In ten chapters, Craig explains the nature and purpose of apologetics, the significance of God's existence for the meaning of life, why the existence of the universe is best explained by God, how the universe reveals God's design, and how the existence of morality is best explained by God as its source. He also takes up the problem of suffering, and the identity of Jesus as God Incarnate and as raised from the dead. The final chapter asks, "Is Jesus the Only Way to God?" and addresses the claim that Christianity is too exclusive and harsh (consigning unbelievers to hell). While presented in a rather popular form, Craig does not cut any corners, and he gives ample documentation where needed.
While I disagree with Craig's strategy at a few points (particularly on religious exclusivism and the problem of evil), the book deserves high praise as a complete, readable, and compelling defense of Christianity. While Craig uses the design inference to defend the fine-tuning of the universe for human life (given its unlikely combination of constants, proportions, and laws), he fails to use this argument to infer design at the biological level, as do the proponents of Intelligent Design such as William Dembski, Stephen Meyer, and Michael Behe. But this is a small complaint given the overall excellence of this work, which I highly recommend to who are all interested in apologetics at the beginning to intermediate level. After reading On Guard, one will want to explore Craig's more advanced works, as well as writings by J.P. Moreland, Paul Copan, Winfried Corduan, Norman Geisler, Richard Swinburne, Alvin Plantinga, and other philosophical apologists. Nothing less than the rational defense of eternal truth is at stake.
Class Teachers Look Out: Exagerated Claims and Poor Citations May 7, 2010
Let me first say that I am a huge Bill Craig fan. His work has saved my spiritual bacon many times and I've also gone to several of his debates (have two pictures with him) and have donated to his organization.
I give this book a poor rating as a book, not so much for the arguments given, which are fairly standard for Dr. Craig. Things to like about the book include readability. I'm a slow reader and I could easily plow through a chapter in about 30 minutes. There is also a bonus chapter on how to defend that Christ is the only way to salvation, and differentiating the intellectual versus emotional reasons people have for rejecting the doctrine. Some who are not biblical inerrantists may not welcome this chapter, thus limiting the appeal of this book over Reasonable Faith in some circles. Fortunately, the book does have questions for discussion in the margin, unlike RF, which means you can use it for a group discussion without having to buy workbooks or print off seperate sheets.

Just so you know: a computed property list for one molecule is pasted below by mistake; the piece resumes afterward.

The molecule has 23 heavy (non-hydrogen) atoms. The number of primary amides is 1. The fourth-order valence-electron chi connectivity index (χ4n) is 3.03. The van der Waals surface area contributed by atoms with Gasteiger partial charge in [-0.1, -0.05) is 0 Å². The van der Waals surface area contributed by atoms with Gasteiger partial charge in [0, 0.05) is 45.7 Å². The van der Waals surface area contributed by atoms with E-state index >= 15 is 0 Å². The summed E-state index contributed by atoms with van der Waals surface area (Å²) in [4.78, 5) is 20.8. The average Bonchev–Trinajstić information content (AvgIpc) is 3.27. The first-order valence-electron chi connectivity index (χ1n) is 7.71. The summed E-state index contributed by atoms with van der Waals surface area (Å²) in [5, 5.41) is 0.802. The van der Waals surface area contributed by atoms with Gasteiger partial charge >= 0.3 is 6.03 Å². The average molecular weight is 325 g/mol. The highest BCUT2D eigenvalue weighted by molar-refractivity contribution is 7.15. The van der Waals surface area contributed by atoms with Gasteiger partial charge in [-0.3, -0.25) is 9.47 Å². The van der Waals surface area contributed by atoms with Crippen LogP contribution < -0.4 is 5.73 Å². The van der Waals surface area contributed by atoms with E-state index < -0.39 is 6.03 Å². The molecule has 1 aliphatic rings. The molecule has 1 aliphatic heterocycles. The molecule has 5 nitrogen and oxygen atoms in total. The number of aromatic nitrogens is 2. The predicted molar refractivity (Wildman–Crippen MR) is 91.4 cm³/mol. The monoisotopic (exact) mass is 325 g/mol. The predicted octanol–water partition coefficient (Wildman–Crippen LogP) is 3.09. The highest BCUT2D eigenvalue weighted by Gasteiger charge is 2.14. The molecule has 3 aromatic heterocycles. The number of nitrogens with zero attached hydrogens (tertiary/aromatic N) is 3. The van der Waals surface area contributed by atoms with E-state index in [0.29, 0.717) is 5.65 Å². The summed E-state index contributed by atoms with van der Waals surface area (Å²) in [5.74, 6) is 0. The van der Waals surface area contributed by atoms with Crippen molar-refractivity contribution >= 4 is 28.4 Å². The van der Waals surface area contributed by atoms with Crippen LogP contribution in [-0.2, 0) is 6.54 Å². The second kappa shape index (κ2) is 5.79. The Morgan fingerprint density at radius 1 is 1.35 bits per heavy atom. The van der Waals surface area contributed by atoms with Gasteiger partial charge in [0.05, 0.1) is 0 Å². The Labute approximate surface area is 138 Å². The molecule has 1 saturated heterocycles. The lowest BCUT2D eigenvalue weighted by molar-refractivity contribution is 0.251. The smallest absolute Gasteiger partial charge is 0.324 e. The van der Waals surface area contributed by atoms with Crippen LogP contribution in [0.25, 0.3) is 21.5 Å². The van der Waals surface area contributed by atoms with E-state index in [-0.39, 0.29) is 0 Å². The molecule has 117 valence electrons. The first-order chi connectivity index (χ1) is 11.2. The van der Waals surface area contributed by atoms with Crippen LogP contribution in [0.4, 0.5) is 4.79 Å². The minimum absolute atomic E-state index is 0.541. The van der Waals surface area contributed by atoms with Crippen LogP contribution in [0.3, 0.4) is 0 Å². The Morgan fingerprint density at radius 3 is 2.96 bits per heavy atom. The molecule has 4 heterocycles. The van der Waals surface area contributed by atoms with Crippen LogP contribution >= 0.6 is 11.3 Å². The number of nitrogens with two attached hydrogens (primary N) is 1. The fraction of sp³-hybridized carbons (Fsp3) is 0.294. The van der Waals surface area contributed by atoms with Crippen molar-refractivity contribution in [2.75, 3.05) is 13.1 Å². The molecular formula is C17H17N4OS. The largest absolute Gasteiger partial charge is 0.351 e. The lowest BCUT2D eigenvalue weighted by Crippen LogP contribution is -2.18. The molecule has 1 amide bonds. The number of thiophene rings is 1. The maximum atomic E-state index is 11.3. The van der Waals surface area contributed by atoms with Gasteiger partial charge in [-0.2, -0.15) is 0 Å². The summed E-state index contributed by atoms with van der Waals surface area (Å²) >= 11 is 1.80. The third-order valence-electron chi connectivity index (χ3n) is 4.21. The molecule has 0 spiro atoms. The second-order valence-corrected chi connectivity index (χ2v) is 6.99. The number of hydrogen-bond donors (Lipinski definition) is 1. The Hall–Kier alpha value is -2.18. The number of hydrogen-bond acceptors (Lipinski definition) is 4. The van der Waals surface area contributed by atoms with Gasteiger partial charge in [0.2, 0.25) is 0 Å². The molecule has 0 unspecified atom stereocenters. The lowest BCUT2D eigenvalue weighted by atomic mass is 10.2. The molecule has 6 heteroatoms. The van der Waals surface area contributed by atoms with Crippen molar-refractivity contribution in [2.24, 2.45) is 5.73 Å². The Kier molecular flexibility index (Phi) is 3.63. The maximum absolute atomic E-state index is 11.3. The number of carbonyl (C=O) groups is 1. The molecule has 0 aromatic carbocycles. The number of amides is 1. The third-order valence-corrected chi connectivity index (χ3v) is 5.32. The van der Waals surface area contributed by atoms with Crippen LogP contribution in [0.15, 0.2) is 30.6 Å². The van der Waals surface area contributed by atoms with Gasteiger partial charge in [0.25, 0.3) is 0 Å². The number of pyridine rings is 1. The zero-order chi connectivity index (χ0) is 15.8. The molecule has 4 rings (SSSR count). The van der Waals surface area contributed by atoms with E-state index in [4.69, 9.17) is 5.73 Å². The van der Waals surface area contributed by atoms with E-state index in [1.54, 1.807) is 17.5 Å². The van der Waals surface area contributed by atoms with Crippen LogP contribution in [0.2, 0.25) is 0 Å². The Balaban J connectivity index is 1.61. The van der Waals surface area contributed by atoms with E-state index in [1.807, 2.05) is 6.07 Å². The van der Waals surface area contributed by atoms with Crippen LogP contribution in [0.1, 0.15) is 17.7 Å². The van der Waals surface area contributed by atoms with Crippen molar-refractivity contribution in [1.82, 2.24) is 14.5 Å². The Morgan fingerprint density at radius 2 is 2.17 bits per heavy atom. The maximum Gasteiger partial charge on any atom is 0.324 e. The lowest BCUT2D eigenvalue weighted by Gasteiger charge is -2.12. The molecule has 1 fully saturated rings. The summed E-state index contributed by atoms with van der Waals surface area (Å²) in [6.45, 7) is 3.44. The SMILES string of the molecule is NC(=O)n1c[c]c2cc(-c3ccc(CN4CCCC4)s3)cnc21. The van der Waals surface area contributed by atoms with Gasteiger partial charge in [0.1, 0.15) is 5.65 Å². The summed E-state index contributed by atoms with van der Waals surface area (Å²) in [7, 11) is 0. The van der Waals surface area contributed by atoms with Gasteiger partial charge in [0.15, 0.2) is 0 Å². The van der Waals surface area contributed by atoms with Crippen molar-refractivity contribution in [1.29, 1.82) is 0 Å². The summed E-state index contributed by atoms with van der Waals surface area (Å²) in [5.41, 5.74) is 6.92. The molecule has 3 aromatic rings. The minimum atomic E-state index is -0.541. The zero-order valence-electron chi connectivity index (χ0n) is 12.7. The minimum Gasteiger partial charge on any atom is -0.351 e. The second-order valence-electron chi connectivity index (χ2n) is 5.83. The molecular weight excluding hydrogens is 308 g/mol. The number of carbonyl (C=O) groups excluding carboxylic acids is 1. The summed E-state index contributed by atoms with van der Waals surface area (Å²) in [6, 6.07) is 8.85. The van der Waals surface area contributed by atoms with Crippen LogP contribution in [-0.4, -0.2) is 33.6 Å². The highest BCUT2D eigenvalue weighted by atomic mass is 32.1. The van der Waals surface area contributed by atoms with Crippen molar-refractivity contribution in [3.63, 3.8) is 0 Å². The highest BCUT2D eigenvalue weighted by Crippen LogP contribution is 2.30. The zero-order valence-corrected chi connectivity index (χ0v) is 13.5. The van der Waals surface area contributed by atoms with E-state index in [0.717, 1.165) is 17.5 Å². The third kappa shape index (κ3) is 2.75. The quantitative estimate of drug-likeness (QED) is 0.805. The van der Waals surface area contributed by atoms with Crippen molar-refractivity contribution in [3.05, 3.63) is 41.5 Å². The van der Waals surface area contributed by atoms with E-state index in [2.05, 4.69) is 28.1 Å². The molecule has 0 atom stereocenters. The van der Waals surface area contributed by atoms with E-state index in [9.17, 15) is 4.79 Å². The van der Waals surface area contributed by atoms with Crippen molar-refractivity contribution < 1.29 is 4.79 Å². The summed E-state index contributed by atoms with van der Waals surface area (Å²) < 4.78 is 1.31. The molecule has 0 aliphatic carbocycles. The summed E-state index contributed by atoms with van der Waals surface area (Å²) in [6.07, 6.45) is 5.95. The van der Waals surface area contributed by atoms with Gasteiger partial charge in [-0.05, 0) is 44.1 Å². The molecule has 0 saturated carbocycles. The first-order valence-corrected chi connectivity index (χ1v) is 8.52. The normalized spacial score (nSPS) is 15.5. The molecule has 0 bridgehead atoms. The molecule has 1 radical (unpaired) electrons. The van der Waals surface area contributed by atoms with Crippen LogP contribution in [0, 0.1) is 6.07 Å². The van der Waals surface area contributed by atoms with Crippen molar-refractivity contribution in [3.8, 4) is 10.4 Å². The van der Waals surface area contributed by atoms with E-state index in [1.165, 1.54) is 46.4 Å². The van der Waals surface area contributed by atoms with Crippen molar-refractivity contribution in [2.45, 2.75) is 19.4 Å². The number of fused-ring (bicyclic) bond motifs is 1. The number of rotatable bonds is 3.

And keep in mind, this book is designed to boil down RF, written on the "graduate" student level, and make it more "accessible" to the common church goer. After all, who really wants to spend the extra time and cost to clean up the brain matter from unsuspecting soccer mom's who chose to read straight through RF? Those kind of casualities just don't look good for the church.
The reason I give this book such a poor review is that scholars are frequently quoted and, aside from giving their names, there is no citation to tell us the work and page number. For instance, the quote from Roger Penrose on the odds of the initial conditions of the universe being a low entropy state (10^10^123) on page 196. This alone would be enough to fail any high school student's research paper. Why should Bill not receive an "F" for this? And how would it really help equip a would-be apologist to quote a scholar to someone only to have the listener say, "I don't believe that is true. Where can I look it up?...Oh, I see, Dr. Craig said so. He was probably just quoting one of his fundamentalist buddies who did some fuzzy math." If we can't check his work, we can't confirm the evidence.